The study included dozens of researchers from around the world and almost 600,000 drinkers in 19 countries. Spain, Portugal and Italy, the study states, have recommended limits almost 50% higher than the 100-gram threshold.
The more you drink, the higher your risk, the study says.
(The U.S. classifies "moderate intake" as one daily drink for women and two for men; the limit in Italy and Spain, meanwhile, is nearly 50 percent higher, and England advises both sexes not to exceed five drinks per week.) And this discrepancy in advice is exactly what researchers wanted to fix, eventually settling on their 100-gram weekly total. Half of the participants reported consuming more than 100g of alcohol a week and 8.4% drank more than 350g per week (the heavy drinkers).
Just think how easy it is to sink six pints of nice, cold lager on a hot summer's day, or to work your way through a few glasses of wine after a long day.
Drinking alcohol was linked with a reduced risk of non-fatal heart disease, but scientists said this benefit was wiped out by a higher risk of other forms of the illness.
That means drinking advisements in many countries around the world may be far too loose.
"Recommended limits in Italy, Portugal, and Spain are almost 50 percent higher than this, and in the U.S., the upper limit for men is nearly double", the researchers found. But we also certainly know the downside to going overboard, as excessive drinking can lead to nasty hangovers and health issues.
"The key message of this research for public health is that, if you already drink alcohol, drinking less may help you live longer and lower your risk of several cardiovascular conditions", says Dr Angela Wood, lead author at the University of Cambridge.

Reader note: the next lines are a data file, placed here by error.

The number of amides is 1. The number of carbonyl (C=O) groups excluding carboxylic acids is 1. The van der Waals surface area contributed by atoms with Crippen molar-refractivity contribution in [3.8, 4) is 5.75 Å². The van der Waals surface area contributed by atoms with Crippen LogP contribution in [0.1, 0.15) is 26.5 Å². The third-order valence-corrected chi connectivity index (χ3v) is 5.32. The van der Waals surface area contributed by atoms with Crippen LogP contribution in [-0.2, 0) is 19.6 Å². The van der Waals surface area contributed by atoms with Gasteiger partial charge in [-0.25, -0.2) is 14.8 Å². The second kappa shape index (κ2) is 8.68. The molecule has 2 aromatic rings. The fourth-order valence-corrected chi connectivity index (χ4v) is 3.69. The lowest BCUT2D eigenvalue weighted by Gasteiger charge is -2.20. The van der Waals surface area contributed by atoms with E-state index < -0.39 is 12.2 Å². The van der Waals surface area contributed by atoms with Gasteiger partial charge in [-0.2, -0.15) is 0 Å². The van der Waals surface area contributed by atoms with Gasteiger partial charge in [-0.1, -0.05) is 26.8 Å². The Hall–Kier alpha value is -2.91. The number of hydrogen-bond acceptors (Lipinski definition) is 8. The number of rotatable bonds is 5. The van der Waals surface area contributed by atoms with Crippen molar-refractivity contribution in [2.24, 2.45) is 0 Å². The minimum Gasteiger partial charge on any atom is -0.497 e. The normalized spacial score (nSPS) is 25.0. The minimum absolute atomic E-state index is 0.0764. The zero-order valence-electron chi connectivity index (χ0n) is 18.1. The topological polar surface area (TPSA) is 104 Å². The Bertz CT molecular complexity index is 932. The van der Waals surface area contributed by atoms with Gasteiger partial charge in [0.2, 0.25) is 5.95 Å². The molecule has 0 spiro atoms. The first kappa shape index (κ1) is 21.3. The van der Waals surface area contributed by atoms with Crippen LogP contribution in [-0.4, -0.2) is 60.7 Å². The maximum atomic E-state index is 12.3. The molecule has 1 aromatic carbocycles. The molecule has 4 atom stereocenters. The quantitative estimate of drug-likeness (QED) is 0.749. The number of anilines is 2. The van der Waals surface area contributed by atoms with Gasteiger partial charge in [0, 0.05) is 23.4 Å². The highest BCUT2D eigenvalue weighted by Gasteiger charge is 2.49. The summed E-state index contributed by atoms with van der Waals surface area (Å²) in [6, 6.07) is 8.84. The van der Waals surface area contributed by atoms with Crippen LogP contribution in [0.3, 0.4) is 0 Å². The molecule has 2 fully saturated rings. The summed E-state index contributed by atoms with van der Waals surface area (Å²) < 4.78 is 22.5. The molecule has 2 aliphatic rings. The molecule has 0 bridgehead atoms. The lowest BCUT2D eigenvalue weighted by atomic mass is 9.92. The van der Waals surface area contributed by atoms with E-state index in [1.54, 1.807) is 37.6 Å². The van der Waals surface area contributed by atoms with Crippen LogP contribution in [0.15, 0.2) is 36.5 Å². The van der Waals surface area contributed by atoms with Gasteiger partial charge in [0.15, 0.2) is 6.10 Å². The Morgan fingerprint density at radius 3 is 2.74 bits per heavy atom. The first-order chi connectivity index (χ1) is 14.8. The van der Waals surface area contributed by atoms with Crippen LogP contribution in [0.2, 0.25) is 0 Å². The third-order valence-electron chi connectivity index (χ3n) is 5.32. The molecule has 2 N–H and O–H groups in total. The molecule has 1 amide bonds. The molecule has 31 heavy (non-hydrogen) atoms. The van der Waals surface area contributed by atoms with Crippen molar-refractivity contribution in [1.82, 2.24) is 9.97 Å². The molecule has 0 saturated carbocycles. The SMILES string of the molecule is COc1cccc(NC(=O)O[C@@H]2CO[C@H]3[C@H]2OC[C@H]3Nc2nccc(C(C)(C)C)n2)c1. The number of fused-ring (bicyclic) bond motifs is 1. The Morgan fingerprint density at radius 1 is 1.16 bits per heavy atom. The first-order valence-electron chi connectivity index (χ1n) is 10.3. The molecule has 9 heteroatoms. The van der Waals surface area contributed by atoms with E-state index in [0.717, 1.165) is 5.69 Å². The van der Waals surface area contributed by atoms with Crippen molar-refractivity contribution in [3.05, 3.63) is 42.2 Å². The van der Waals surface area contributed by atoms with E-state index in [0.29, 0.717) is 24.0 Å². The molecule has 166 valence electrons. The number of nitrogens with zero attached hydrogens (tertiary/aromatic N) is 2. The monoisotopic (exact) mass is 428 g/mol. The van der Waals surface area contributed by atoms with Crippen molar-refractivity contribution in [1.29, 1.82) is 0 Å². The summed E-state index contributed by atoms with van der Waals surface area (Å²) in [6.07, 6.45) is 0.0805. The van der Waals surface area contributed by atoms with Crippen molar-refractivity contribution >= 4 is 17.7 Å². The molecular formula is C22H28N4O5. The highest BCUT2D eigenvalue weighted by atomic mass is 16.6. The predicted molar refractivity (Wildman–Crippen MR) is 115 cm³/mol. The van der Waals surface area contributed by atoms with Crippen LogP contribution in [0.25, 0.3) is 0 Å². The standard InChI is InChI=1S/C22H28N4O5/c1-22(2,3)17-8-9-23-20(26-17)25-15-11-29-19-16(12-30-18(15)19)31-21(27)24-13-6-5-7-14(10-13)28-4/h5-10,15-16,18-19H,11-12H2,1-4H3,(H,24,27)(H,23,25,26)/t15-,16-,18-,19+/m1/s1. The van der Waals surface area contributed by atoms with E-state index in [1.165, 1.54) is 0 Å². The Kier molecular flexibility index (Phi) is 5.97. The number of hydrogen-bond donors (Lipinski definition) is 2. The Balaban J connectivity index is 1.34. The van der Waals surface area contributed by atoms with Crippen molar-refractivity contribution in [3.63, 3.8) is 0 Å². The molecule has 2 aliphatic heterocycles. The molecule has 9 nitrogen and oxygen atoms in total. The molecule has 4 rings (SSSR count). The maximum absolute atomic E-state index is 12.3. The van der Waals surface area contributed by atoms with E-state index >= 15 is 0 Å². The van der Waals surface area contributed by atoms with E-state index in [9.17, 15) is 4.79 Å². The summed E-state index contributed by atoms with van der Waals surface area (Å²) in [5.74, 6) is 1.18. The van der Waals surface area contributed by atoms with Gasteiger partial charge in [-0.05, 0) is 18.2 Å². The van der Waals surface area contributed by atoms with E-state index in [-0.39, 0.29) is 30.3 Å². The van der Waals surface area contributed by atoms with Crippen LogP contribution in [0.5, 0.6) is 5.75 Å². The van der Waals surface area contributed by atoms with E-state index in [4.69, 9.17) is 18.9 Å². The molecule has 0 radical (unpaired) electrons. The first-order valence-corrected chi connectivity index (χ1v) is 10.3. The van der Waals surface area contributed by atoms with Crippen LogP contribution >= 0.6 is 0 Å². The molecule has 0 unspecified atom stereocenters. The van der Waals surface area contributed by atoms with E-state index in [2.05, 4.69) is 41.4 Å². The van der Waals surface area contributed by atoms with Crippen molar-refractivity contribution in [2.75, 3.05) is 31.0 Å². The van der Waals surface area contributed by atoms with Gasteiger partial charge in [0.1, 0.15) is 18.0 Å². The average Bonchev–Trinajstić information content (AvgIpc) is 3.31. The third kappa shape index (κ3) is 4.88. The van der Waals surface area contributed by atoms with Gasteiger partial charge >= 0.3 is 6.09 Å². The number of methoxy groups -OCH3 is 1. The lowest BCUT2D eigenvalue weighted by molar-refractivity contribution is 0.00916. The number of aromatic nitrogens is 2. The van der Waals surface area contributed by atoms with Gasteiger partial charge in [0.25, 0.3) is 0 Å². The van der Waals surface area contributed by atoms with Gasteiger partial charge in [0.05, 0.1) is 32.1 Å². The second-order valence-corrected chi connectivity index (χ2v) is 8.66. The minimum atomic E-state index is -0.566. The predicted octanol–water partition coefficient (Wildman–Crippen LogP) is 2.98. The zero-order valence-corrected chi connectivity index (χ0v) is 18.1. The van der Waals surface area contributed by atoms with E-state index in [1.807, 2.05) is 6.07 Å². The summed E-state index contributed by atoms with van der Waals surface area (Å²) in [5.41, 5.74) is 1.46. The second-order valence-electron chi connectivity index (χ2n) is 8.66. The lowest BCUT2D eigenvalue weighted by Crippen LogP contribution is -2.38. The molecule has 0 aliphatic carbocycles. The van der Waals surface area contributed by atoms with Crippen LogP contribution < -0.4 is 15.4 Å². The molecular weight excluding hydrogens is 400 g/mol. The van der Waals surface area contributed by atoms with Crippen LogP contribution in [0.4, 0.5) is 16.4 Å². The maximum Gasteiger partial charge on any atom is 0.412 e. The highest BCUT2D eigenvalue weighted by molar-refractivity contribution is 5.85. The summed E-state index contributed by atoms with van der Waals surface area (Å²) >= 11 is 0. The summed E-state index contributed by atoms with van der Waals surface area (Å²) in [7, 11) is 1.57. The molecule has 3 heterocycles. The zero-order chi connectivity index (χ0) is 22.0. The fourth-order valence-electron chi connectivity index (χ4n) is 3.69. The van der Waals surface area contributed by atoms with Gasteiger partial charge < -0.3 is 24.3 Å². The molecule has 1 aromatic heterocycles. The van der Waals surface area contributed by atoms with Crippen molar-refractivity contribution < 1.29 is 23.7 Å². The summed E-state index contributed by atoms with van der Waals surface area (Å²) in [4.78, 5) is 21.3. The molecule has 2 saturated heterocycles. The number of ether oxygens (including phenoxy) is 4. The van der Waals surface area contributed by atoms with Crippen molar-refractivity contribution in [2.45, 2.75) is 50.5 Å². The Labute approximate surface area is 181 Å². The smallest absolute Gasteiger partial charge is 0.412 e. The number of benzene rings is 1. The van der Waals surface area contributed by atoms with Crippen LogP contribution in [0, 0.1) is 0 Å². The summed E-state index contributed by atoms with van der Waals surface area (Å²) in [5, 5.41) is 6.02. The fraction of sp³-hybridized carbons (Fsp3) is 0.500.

He also noted it was important to remember the study focussed on mortality rates, not quality of life. The researchers collected 83 individual studies from 1964 up to 2010, including one from Erasmus MC.
"Nationally, consumption has been in decline for the last decade and most importantly harmful drinking and binge drinking are also in decline". Beyond that, between 200g and 350g a week, they can expect to lose one to two years of life.
The new study estimates that 40-year-old men who drink as much as the current USA guidelines allow can expect to live one to two years less than men who have no more than seven drinks per week.
A large new study has suggested that you are more at risk of dying or of a range of heart and circulatory conditions if you have as little as one alcoholic drink a day.
The researchers used a big dataset of life expectancy models to calculate how the relative risks of drinking different amounts of alcohol would affect the life expectancy of people aged 40.
But the authors highlight that their study account for people who may have changed their drinking habits and relied on data from people reporting their own drinking habits. The Cambridge study tried to assess how useful such guidelines really are based on the science behind them, and where the true bright line might be when it comes to figuring out relatively safe drinking limits.